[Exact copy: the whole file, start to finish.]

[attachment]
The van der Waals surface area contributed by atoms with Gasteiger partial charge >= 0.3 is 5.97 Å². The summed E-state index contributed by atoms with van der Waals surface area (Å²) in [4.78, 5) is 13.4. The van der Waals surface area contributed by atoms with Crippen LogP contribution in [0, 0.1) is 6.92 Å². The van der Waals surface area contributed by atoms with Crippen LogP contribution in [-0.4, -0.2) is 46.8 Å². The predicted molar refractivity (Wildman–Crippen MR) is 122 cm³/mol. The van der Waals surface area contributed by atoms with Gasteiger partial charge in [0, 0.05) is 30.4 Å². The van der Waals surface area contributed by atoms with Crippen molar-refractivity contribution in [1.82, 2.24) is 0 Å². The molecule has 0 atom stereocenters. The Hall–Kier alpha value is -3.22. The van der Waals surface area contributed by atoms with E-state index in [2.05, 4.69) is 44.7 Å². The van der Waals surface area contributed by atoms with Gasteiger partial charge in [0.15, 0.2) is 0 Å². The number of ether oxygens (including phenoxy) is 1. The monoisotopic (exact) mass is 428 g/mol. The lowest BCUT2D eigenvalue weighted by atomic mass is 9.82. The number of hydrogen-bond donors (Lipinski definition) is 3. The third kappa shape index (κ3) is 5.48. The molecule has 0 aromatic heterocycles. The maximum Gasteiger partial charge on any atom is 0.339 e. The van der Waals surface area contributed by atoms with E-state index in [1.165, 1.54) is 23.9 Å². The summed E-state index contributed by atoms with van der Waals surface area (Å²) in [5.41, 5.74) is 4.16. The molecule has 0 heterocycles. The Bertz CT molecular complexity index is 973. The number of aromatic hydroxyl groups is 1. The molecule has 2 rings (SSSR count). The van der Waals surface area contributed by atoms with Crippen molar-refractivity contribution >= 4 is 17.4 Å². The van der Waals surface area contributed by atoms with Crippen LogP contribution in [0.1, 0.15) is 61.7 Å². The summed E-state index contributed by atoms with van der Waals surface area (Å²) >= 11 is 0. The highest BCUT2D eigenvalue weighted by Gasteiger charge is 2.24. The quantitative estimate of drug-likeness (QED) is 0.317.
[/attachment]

The van der Waals surface area contributed by atoms with Gasteiger partial charge >= 0.3 is 5.97 Å². The summed E-state index contributed by atoms with van der Waals surface area (Å²) in [4.78, 5) is 13.4. The van der Waals surface area contributed by atoms with Crippen LogP contribution in [0, 0.1) is 6.92 Å². The van der Waals surface area contributed by atoms with Crippen LogP contribution in [-0.4, -0.2) is 46.8 Å². The predicted molar refractivity (Wildman–Crippen MR) is 122 cm³/mol. The van der Waals surface area contributed by atoms with Gasteiger partial charge in [0, 0.05) is 30.4 Å². The van der Waals surface area contributed by atoms with Crippen molar-refractivity contribution in [1.82, 2.24) is 0 Å². The molecule has 0 atom stereocenters. The Hall–Kier alpha value is -3.22. The van der Waals surface area contributed by atoms with E-state index in [2.05, 4.69) is 44.7 Å². The van der Waals surface area contributed by atoms with Gasteiger partial charge in [0.15, 0.2) is 0 Å². The number of ether oxygens (including phenoxy) is 1. The monoisotopic (exact) mass is 428 g/mol. The lowest BCUT2D eigenvalue weighted by atomic mass is 9.82. The number of hydrogen-bond donors (Lipinski definition) is 3. The third kappa shape index (κ3) is 5.48. The molecule has 0 aromatic heterocycles. The maximum Gasteiger partial charge on any atom is 0.339 e. The van der Waals surface area contributed by atoms with E-state index in [1.165, 1.54) is 23.9 Å². The summed E-state index contributed by atoms with van der Waals surface area (Å²) in [5.41, 5.74) is 4.16. The molecule has 0 heterocycles. The Bertz CT molecular complexity index is 973. The number of aromatic hydroxyl groups is 1. The molecule has 2 rings (SSSR count). The van der Waals surface area contributed by atoms with Crippen molar-refractivity contribution >= 4 is 17.4 Å². The van der Waals surface area contributed by atoms with Crippen LogP contribution in [0.1, 0.15) is 61.7 Å². The summed E-state index contributed by atoms with van der Waals surface area (Å²) >= 11 is 0. The highest BCUT2D eigenvalue weighted by Gasteiger charge is 2.24. The quantitative estimate of drug-likeness (QED) is 0.317.